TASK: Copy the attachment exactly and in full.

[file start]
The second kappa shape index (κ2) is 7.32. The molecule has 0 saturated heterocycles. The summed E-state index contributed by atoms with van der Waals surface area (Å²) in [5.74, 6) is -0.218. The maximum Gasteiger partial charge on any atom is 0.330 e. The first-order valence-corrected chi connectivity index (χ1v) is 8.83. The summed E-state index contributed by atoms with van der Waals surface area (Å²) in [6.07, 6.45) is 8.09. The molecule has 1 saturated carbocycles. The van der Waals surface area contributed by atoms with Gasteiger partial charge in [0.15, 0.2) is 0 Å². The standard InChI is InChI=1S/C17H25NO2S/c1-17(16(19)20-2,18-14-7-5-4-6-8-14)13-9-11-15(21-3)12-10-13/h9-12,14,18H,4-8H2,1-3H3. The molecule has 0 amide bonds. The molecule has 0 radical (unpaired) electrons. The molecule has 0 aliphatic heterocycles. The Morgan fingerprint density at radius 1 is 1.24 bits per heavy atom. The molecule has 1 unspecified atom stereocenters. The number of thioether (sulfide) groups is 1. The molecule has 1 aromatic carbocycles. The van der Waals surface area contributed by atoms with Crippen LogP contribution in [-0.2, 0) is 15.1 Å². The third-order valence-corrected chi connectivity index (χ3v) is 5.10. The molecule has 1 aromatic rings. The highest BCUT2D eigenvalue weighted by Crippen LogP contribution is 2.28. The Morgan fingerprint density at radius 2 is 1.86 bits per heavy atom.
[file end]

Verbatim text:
The second kappa shape index (κ2) is 7.32. The molecule has 0 saturated heterocycles. The summed E-state index contributed by atoms with van der Waals surface area (Å²) in [5.74, 6) is -0.218. The maximum Gasteiger partial charge on any atom is 0.330 e. The first-order valence-corrected chi connectivity index (χ1v) is 8.83. The summed E-state index contributed by atoms with van der Waals surface area (Å²) in [6.07, 6.45) is 8.09. The molecule has 1 saturated carbocycles. The van der Waals surface area contributed by atoms with Gasteiger partial charge in [0.15, 0.2) is 0 Å². The standard InChI is InChI=1S/C17H25NO2S/c1-17(16(19)20-2,18-14-7-5-4-6-8-14)13-9-11-15(21-3)12-10-13/h9-12,14,18H,4-8H2,1-3H3. The molecule has 0 amide bonds. The molecule has 0 radical (unpaired) electrons. The molecule has 0 aliphatic heterocycles. The Morgan fingerprint density at radius 1 is 1.24 bits per heavy atom. The molecule has 1 unspecified atom stereocenters. The number of thioether (sulfide) groups is 1. The molecule has 1 aromatic carbocycles. The van der Waals surface area contributed by atoms with Crippen LogP contribution in [-0.2, 0) is 15.1 Å². The third-order valence-corrected chi connectivity index (χ3v) is 5.10. The molecule has 1 aromatic rings. The highest BCUT2D eigenvalue weighted by Crippen LogP contribution is 2.28. The Morgan fingerprint density at radius 2 is 1.86 bits per heavy atom.